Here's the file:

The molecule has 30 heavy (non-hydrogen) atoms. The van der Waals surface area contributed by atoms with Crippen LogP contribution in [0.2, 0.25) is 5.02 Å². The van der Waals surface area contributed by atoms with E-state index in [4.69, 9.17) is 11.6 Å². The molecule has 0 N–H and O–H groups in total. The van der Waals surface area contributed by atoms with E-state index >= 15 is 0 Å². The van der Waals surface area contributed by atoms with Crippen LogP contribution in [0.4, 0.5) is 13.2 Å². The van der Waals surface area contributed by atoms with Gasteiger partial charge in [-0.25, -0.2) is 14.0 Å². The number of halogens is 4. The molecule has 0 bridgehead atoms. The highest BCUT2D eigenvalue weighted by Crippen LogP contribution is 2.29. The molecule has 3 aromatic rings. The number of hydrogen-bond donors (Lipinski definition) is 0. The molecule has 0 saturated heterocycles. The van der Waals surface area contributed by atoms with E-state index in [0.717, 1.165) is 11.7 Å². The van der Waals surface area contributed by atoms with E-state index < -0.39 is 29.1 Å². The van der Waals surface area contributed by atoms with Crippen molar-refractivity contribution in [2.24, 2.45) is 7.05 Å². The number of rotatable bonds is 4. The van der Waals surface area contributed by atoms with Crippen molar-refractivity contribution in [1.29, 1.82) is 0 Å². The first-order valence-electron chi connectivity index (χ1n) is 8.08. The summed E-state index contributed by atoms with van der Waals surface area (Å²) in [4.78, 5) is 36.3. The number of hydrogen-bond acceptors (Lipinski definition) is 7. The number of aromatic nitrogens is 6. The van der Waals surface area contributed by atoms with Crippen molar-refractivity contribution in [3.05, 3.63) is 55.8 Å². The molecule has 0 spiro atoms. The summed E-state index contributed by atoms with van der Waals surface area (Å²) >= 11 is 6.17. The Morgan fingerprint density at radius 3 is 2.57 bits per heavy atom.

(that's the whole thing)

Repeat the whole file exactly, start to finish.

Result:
The molecule has 30 heavy (non-hydrogen) atoms. The van der Waals surface area contributed by atoms with Crippen LogP contribution in [0.2, 0.25) is 5.02 Å². The van der Waals surface area contributed by atoms with E-state index in [4.69, 9.17) is 11.6 Å². The molecule has 0 N–H and O–H groups in total. The van der Waals surface area contributed by atoms with E-state index >= 15 is 0 Å². The van der Waals surface area contributed by atoms with Crippen LogP contribution in [0.4, 0.5) is 13.2 Å². The van der Waals surface area contributed by atoms with Gasteiger partial charge in [-0.25, -0.2) is 14.0 Å². The number of halogens is 4. The molecule has 0 bridgehead atoms. The highest BCUT2D eigenvalue weighted by Crippen LogP contribution is 2.29. The molecule has 3 aromatic rings. The number of hydrogen-bond donors (Lipinski definition) is 0. The molecule has 0 saturated heterocycles. The van der Waals surface area contributed by atoms with E-state index in [0.717, 1.165) is 11.7 Å². The van der Waals surface area contributed by atoms with E-state index < -0.39 is 29.1 Å². The van der Waals surface area contributed by atoms with Crippen molar-refractivity contribution in [2.24, 2.45) is 7.05 Å². The number of rotatable bonds is 4. The van der Waals surface area contributed by atoms with Crippen molar-refractivity contribution in [1.29, 1.82) is 0 Å². The first-order valence-electron chi connectivity index (χ1n) is 8.08. The summed E-state index contributed by atoms with van der Waals surface area (Å²) in [4.78, 5) is 36.3. The number of hydrogen-bond acceptors (Lipinski definition) is 7. The number of aromatic nitrogens is 6. The van der Waals surface area contributed by atoms with Crippen molar-refractivity contribution in [3.05, 3.63) is 55.8 Å². The molecule has 0 spiro atoms. The summed E-state index contributed by atoms with van der Waals surface area (Å²) >= 11 is 6.17. The Morgan fingerprint density at radius 3 is 2.57 bits per heavy atom.